What We Are Reading Today: Economic Statecraft by David A. Baldwin

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Updated 24 September 2020

What We Are Reading Today: Economic Statecraft by David A. Baldwin

Today’s complex and dangerous world demands a complete understanding of all the techniques of statecraft, not just military ones. David Baldwin’s Economic Statecraft presents an analytic framework for evaluating such techniques and uses it to challenge the notion that economic instruments of foreign policy do not work. Integrating insights from economics, political science, psychology, philosophy, history, law, and sociology, this bold and provocative book explains not only the utility of economic statecraft but also its morality, legality, and role in the history of international thought.

Economic Statecraft is a landmark work that has fundamentally redefined how nations evaluate crucial choices of war and peace. Now with a substantial new preface by the author and an afterword by esteemed foreign-policy expert Ethan Kapstein, this new edition introduces today’s generation of readers to the principles and applications of economic statecraft.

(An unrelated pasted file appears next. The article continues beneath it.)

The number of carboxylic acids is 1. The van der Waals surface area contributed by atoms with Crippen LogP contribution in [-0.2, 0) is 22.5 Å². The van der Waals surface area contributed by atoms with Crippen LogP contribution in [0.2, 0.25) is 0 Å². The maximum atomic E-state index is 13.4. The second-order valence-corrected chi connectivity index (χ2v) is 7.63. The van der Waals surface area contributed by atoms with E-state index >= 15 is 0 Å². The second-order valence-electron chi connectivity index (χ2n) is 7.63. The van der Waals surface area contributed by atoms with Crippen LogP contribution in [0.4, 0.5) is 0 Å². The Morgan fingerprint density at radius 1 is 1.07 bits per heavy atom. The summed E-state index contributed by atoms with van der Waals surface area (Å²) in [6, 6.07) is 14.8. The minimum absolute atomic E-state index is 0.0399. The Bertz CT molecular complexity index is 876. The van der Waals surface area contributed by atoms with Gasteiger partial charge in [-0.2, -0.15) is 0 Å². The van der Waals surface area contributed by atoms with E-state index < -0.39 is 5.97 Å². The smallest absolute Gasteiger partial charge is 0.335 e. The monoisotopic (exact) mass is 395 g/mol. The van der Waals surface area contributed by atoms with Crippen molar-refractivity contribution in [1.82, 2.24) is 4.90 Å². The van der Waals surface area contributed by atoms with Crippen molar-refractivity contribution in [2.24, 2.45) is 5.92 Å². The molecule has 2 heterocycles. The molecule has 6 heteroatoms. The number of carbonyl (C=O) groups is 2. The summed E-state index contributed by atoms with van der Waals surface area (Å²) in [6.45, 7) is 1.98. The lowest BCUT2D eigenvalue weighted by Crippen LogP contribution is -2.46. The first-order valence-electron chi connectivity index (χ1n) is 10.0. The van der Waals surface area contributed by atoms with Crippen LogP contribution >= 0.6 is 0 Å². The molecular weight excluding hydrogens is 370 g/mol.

What We Are Reading Today: Republics of Knowledge by Nicola Miller

Updated 22 October 2020

What We Are Reading Today: Republics of Knowledge by Nicola Miller

The rise of nation-states is a hallmark of the modern age, yet we are still untangling how the phenomenon unfolded across the globe. Here, Nicola Miller offers new insights into the process of nation-making through an account of 19th-century Latin America, where, she argues, the identity of nascent republics was molded through previously underappreciated means: The creation and sharing of knowledge.

Drawing evidence from Argentina, Chile, and Peru, Republics of Knowledge traces the histories of these countries from the early 1800s, as they gained independence, to their centennial celebrations in the 20th century. Miller identifies how public exchange of ideas affected policymaking, the emergence of a collective identity, and more. She finds that instead of defining themselves through language or culture, these new nations united citizens under the promise of widespread access to modern information. Miller challenges the narrative that modernization was a strictly North Atlantic affair, demonstrating that knowledge traveled both ways between Latin America and Europe.